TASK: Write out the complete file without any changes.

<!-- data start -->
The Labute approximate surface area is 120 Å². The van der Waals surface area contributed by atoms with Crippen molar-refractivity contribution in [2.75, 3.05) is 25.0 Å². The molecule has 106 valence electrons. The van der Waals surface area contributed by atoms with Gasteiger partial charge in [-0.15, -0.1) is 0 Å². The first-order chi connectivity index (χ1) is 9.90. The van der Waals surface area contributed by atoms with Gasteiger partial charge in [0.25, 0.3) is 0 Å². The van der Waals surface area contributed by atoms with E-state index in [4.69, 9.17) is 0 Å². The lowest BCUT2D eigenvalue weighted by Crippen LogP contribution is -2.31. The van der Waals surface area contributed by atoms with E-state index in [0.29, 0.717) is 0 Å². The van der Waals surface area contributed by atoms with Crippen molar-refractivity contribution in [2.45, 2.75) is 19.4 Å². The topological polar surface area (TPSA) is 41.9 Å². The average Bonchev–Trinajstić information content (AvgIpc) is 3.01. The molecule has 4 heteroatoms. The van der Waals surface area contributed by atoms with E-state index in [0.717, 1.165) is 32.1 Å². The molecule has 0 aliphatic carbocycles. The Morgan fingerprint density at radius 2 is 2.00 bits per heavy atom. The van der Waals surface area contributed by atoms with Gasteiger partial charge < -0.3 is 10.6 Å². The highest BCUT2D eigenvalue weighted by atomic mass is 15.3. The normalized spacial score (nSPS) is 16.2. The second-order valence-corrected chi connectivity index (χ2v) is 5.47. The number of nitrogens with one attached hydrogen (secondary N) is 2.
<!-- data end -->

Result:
The Labute approximate surface area is 120 Å². The van der Waals surface area contributed by atoms with Crippen molar-refractivity contribution in [2.75, 3.05) is 25.0 Å². The molecule has 106 valence electrons. The van der Waals surface area contributed by atoms with Gasteiger partial charge in [-0.15, -0.1) is 0 Å². The first-order chi connectivity index (χ1) is 9.90. The van der Waals surface area contributed by atoms with Gasteiger partial charge in [0.25, 0.3) is 0 Å². The van der Waals surface area contributed by atoms with E-state index in [4.69, 9.17) is 0 Å². The lowest BCUT2D eigenvalue weighted by Crippen LogP contribution is -2.31. The van der Waals surface area contributed by atoms with E-state index in [0.29, 0.717) is 0 Å². The van der Waals surface area contributed by atoms with Crippen molar-refractivity contribution in [2.45, 2.75) is 19.4 Å². The topological polar surface area (TPSA) is 41.9 Å². The average Bonchev–Trinajstić information content (AvgIpc) is 3.01. The molecule has 4 heteroatoms. The van der Waals surface area contributed by atoms with E-state index in [0.717, 1.165) is 32.1 Å². The molecule has 0 aliphatic carbocycles. The Morgan fingerprint density at radius 2 is 2.00 bits per heavy atom. The van der Waals surface area contributed by atoms with Gasteiger partial charge < -0.3 is 10.6 Å². The highest BCUT2D eigenvalue weighted by atomic mass is 15.3. The normalized spacial score (nSPS) is 16.2. The second-order valence-corrected chi connectivity index (χ2v) is 5.47. The number of nitrogens with one attached hydrogen (secondary N) is 2.